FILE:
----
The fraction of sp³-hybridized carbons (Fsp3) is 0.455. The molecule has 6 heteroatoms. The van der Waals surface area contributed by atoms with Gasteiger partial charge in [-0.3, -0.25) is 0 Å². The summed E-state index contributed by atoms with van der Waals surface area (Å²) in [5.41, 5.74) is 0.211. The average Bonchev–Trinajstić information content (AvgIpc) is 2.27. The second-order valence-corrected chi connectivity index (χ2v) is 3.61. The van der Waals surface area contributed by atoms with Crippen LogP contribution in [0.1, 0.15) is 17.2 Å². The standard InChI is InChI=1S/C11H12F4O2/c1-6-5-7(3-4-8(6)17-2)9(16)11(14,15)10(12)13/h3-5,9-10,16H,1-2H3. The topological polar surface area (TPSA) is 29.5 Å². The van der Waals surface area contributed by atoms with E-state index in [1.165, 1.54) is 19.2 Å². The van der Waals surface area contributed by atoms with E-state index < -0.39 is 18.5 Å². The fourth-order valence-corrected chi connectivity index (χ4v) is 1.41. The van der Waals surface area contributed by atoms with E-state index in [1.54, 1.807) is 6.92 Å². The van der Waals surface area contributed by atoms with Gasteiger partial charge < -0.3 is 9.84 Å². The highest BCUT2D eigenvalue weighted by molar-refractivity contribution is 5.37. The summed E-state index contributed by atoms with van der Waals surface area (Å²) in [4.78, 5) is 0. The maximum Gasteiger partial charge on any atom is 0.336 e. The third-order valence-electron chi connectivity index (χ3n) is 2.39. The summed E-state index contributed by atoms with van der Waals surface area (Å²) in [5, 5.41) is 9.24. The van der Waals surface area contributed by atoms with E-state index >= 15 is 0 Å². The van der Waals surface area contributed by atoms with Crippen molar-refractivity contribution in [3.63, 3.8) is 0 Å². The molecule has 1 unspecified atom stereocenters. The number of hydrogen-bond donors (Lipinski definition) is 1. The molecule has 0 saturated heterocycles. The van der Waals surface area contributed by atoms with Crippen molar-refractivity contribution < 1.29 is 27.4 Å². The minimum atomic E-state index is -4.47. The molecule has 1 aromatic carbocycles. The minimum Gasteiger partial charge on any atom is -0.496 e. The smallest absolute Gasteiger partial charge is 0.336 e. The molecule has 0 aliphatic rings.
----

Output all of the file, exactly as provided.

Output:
The fraction of sp³-hybridized carbons (Fsp3) is 0.455. The molecule has 6 heteroatoms. The van der Waals surface area contributed by atoms with Gasteiger partial charge in [-0.3, -0.25) is 0 Å². The summed E-state index contributed by atoms with van der Waals surface area (Å²) in [5.41, 5.74) is 0.211. The average Bonchev–Trinajstić information content (AvgIpc) is 2.27. The second-order valence-corrected chi connectivity index (χ2v) is 3.61. The van der Waals surface area contributed by atoms with Crippen LogP contribution in [0.1, 0.15) is 17.2 Å². The standard InChI is InChI=1S/C11H12F4O2/c1-6-5-7(3-4-8(6)17-2)9(16)11(14,15)10(12)13/h3-5,9-10,16H,1-2H3. The topological polar surface area (TPSA) is 29.5 Å². The van der Waals surface area contributed by atoms with E-state index in [1.165, 1.54) is 19.2 Å². The van der Waals surface area contributed by atoms with E-state index < -0.39 is 18.5 Å². The fourth-order valence-corrected chi connectivity index (χ4v) is 1.41. The van der Waals surface area contributed by atoms with E-state index in [1.54, 1.807) is 6.92 Å². The van der Waals surface area contributed by atoms with Gasteiger partial charge < -0.3 is 9.84 Å². The highest BCUT2D eigenvalue weighted by molar-refractivity contribution is 5.37. The summed E-state index contributed by atoms with van der Waals surface area (Å²) in [4.78, 5) is 0. The maximum Gasteiger partial charge on any atom is 0.336 e. The third-order valence-electron chi connectivity index (χ3n) is 2.39. The summed E-state index contributed by atoms with van der Waals surface area (Å²) in [5, 5.41) is 9.24. The van der Waals surface area contributed by atoms with E-state index >= 15 is 0 Å². The van der Waals surface area contributed by atoms with Crippen molar-refractivity contribution in [3.63, 3.8) is 0 Å². The molecule has 1 unspecified atom stereocenters. The number of hydrogen-bond donors (Lipinski definition) is 1. The molecule has 0 saturated heterocycles. The van der Waals surface area contributed by atoms with Crippen molar-refractivity contribution < 1.29 is 27.4 Å². The minimum atomic E-state index is -4.47. The molecule has 1 aromatic carbocycles. The minimum Gasteiger partial charge on any atom is -0.496 e. The smallest absolute Gasteiger partial charge is 0.336 e. The molecule has 0 aliphatic rings.